DCD is an opportunity to increase the number of organs available for transplantation. Five-year organ survival rates in kidney and pancreas recipients from DCD donors and brain-dead donors are similar.19 Liver transplant grafts from DCD donors can encounter complications secondary to ischemic cholangiopathy (damage to the bile ducts from an impaired blood supply); consequently many transplant centers have changed their criteria for acceptance of DCD donors based on the age of the donor.20 DCD lung donor outcomes are favorable to those of brain-dead lung donors.21

Authorization for Donation

“Presumed Consent” is the donation law existing in many European countries. This is a system in which one is deemed a donor unless the person has taken action not to be a donor. That is not the law in the United States. The United States retains a voluntary system, often referred to as “opting-in.” The architecture of U.S. organ donation law, also termed “Gift Law,” is the Uniform Anatomical Gift Act (UAGA), which is enacted in all 50 states.

The OPO coordinator is an advocate for the donor/donor family and potential recipients. Many factors are important in working with potential donor families. The nurse and OPO coordinator are important in providing a safe, comfortable environment for families in a position to make decisions about donation.22 Assessing the needs of the family is crucial to the outcome of the donation conversation. Timing of the conversation is also important. Donation does not consist of simply asking the family if they wish to donate.15 The critical care nurse should inform the family that an expert member of the health care team is available to provide information and answer their questions about donation.26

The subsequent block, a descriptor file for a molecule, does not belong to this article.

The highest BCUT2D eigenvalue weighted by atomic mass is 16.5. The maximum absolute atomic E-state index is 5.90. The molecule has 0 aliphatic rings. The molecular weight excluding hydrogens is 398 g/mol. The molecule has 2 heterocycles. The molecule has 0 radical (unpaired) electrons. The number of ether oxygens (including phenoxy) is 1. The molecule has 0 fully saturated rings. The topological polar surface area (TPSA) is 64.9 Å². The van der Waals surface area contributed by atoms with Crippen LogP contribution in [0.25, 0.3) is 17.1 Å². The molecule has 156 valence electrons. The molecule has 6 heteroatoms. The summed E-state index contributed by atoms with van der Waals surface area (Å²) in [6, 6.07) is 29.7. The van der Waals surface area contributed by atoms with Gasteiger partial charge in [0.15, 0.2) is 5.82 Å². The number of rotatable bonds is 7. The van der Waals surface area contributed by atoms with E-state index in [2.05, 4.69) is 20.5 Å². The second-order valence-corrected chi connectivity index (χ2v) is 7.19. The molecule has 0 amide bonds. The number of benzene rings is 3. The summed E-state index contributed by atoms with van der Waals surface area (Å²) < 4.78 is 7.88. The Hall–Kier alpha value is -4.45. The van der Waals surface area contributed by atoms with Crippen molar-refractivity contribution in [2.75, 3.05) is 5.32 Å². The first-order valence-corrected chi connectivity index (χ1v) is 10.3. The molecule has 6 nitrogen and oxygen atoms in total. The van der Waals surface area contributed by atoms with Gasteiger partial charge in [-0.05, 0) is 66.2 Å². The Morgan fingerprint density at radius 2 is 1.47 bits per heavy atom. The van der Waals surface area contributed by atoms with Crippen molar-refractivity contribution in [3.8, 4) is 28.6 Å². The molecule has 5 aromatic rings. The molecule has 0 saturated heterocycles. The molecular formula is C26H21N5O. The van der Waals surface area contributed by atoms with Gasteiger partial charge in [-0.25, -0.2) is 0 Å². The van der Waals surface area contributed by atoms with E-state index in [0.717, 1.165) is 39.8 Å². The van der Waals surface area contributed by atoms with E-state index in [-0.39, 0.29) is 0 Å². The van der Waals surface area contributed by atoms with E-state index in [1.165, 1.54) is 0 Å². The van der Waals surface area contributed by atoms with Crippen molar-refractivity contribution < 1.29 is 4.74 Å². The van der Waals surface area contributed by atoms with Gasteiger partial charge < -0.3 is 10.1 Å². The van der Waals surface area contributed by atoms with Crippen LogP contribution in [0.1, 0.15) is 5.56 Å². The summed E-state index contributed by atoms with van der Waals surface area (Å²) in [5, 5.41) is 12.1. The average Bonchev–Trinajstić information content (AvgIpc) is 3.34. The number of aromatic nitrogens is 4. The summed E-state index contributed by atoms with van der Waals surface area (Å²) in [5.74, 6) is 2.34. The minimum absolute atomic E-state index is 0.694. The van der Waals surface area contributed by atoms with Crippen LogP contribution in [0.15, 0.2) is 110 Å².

Many myths and misconceptions surround organ donation. Common misconceptions from families surround religious beliefs, cultural milieus, and concerns about possible body disfigurement, concern about the ability to have an open casket funeral, and costs to family.23 Another common misperception is that hospital staff will not attempt to save the life of their loved one if they believe the patient could be a donor.23 These misperceptions must be debunked with the family. Finally, research has shown the manner in which the donation request is made is the main factor in a family’s ultimate decision regardless of pre-existing attitudes.24 Many families report that donation has helped their healing in the grieving process and say that donation represents something positive in their loss.24